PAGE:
He was a great gentleman, always interesting in interviews, and had a collection of fine art, paid for by making movies like Doctor Phibes.
Thursday, May 26, 2011
Wednesday, May 25, 2011
Tuesday, May 24, 2011
Monday, May 23, 2011
The cover of the January, 1932 Aces features James Norman Hall, who served as an infantryman for Britain and a pilot for France in the Escadrille Lafayette and for the United States during World War One. He received the Croix de Guerre. Before he went down behind enemy lines and became a prisoner, Hall met fellow pilot Charles Nordhoff. After the war, Nordhoff and Hall wrote Mutiny on the Bounty and other books.
Sunday, May 22, 2011
"But of that day and hour no one knows, not even the angels of heaven, nor the Son, but the Father alone." Matthew 24:36.
At 5pm mass yesterday, our pastor, Father Piers Lahey, announced that his successor will be an administrator. I left the bulletin in the car, so I don't have his name handy.
Saturday, May 21, 2011
Friday, May 20, 2011
Thursday, May 19, 2011
Wednesday, May 18, 2011
Tuesday, May 17, 2011
Monday, May 16, 2011
Sunday, May 15, 2011
Doctor Peter Henri Van Der Weyde wrote the series of articles which gave this blog its name. This article, excerpted from the 17-October-1874 Scientific American mentions an unusual culinary experiment.
Boot Jelly And Shirt Coffee.
Some time ago, Dr. Vander Weyde, of New-York City, regaled some friends not merely with boot jelly, but with shirt coffee, and the repast was pronounced by all partakers excellent. The doctor tells us that he made the jelly by first cleaning the boot, and subsequently boiling it with soda, under a pressure of about two atmospheres. The tannic acid in the leather, combined with salt, made tannate of soda, and the gelatin rose to the top, whence it was removed and dried. From this last, with suitable flavoring material, the jelly was readily concocted. The shirt coffee, which we incidentally mentioned above, was sweetened with cuff and collar sugar, both coffee and sugar being produced in the same way. The linen (after, of course, washing) was treated with nitric acid, which, acting on the lignite contained in the fibre, produced glucose, or grape sugar. This, roasted, made an excellent imitation coffee, which an addition of unroasted glucose readily sweetened.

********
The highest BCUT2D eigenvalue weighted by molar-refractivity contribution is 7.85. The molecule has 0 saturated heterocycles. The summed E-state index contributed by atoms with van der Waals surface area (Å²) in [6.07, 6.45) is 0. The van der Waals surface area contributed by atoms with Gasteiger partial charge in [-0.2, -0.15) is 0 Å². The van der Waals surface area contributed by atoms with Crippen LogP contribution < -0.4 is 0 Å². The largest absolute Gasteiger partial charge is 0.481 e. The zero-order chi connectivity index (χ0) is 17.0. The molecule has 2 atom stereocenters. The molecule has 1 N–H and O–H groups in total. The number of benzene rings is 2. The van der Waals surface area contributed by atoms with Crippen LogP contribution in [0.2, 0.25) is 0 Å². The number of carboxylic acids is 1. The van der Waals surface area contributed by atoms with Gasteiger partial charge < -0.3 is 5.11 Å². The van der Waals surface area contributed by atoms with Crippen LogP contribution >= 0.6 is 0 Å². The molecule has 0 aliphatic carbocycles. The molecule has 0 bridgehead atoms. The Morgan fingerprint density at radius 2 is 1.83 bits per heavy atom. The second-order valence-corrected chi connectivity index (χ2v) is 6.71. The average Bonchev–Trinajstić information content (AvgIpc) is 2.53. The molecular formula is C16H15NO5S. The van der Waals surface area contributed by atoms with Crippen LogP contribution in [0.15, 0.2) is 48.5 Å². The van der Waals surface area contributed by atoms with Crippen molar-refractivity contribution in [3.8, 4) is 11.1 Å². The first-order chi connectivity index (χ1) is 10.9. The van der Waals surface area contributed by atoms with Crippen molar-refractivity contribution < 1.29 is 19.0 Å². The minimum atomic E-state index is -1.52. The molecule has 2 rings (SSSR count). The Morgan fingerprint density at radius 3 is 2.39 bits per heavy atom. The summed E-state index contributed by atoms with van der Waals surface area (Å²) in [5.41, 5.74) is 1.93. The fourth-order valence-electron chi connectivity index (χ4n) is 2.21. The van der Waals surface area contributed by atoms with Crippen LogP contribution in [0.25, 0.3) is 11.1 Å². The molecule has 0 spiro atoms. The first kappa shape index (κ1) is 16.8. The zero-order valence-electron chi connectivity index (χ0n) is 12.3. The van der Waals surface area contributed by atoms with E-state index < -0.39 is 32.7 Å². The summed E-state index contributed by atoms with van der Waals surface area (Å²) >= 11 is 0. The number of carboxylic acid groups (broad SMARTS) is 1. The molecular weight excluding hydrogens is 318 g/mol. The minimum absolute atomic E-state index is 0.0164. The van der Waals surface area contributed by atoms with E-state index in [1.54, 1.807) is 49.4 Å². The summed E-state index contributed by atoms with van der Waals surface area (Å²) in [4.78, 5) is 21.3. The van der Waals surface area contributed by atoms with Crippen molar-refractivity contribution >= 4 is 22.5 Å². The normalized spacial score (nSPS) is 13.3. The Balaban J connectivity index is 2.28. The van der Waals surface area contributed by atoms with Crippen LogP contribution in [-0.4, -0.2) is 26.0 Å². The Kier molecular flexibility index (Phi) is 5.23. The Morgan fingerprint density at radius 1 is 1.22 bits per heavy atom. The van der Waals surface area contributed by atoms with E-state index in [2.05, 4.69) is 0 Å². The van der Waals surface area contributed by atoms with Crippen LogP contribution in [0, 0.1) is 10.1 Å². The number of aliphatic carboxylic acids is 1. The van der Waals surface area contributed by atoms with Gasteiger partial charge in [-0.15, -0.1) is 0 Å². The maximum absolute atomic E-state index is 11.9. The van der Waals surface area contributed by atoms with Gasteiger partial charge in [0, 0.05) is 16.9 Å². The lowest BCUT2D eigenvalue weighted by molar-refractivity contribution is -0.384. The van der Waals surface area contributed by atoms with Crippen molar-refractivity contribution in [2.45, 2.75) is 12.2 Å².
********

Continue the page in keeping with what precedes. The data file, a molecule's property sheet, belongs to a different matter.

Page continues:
Saturday, May 14, 2011
Friday, May 13, 2011
Wednesday, May 11, 2011
Tuesday, May 10, 2011
Monday, May 9, 2011
Sunday, May 8, 2011
I'm grateful for my mother and my wife and my mother-in-law and sisters-in-law. All excellent mothers.
I took the photo at Good Shepherd School in Pacifica on 05-October-2008, during the school's 40th anniversary celebration.
Saturday, May 7, 2011
Friday, May 6, 2011
Thursday, May 5, 2011
Happy Cinco de Mayo everyone. General Ignacio Zaragoza Seguín led the Mexican army which defeated the French invaders at the Battle of Puebla in 1862. "The national arms have been covered with glory" General Zaragoza wrote in a letter to President Benito Juárez. Some people credit this defeat with preventing French interference in the US Civil War.
It was very warm today.
Claude Choules, the last surviving combat veteran from World War One died in Australia.